Often women receive the majority of their settlement in the form of equity in their family home or in retirement accounts. When one spouse receives the assets from the other’s retirement account, a Qualified Domestic Relations Order (QDRO) is used to transfer ownership. The QDRO eliminates any penalties and taxes. Without a QDRO, withdrawals are considered distributions and are subject to ordinary income tax, penalties and possibly a mandatory 20% tax withholding. If you receive retirement assets as a check, you must deposit the money into an IRA within 60 days to avoid being considered a taxable distribution.
7. Not Evaluating Debt and Credit Scores
Many women are surprised to find new accounts in their credit reports when they are reviewing their “pre-divorce” credit. There are a lot of surprises that pop up during the months between when the divorce papers are served and when the divorce becomes final. Understand that any joint credit remains your “joint” responsibility. If your ex is required to zero balance a credit card and doesn’t, a creditor may come after you for payment. The IRS can also hold you responsible for up to 3 years after a divorce and may also question joint returns for seven years. Ideally, the divorce decree will have a paragraph that describes the actions that will take effect should one party not do what was expected relative to payment of debt. Remember also, that your credit scores will change when you become single.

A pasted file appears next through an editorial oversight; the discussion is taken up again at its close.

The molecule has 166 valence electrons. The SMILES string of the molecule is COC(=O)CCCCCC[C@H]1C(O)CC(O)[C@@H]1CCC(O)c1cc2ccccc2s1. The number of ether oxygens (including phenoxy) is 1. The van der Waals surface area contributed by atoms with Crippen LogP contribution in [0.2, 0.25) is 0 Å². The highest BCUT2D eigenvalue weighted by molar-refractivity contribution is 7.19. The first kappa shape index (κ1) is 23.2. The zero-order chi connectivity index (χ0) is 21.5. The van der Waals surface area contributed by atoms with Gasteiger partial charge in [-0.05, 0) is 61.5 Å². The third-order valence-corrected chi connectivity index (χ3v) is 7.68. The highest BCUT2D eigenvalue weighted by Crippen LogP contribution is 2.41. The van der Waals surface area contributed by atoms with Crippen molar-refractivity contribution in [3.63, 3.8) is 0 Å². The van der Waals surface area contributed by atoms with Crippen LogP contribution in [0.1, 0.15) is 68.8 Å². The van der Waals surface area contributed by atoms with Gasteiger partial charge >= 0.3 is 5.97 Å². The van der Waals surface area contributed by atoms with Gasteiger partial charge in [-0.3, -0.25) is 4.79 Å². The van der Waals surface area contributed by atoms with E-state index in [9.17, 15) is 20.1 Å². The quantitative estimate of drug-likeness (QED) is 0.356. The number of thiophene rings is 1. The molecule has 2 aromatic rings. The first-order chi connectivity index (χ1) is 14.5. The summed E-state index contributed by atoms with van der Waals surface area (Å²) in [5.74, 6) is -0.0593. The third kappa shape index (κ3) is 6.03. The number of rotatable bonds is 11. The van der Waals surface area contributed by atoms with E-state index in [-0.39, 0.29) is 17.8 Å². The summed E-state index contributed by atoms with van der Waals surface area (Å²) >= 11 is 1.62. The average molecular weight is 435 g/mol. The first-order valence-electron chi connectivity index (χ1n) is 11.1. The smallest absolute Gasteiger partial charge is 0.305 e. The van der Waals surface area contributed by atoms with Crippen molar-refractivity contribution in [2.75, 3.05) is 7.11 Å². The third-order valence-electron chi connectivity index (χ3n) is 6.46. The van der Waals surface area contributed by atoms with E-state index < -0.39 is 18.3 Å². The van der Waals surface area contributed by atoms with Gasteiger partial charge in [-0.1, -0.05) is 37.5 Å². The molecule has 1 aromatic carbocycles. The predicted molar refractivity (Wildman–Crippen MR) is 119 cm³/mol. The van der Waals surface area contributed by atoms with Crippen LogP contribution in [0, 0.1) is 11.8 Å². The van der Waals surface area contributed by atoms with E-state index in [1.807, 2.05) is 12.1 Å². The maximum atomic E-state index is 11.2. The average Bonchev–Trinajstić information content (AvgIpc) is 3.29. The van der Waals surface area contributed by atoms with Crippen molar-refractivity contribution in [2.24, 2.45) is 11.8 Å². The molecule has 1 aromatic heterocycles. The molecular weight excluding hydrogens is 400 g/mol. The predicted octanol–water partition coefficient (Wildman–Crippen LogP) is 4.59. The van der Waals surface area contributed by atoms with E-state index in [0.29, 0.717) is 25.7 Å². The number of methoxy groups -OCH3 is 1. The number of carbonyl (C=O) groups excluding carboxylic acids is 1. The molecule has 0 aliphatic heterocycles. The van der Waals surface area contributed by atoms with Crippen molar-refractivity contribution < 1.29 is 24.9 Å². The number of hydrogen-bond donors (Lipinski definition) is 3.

8. Not Maintaining Insurance Policy Records
You are promised child support and/or alimony. What will happen if your ex dies? Most of the time, the divorce decree will require a life insurance policy to cover the value of child support, alimony and other needs such as college tuition. It is critical that you are either the owner or the irrevocable beneficiary of the policy. If you are not the owner, request duplicate copies of statements and correspondence. Your “ex” could easily stop premium payments or change the beneficiary and you would never know about it until it’s too late. Take responsibility for your future financial stability and cover your bases by putting the correct processes in place.
9. Avoiding Discussion on College Tuition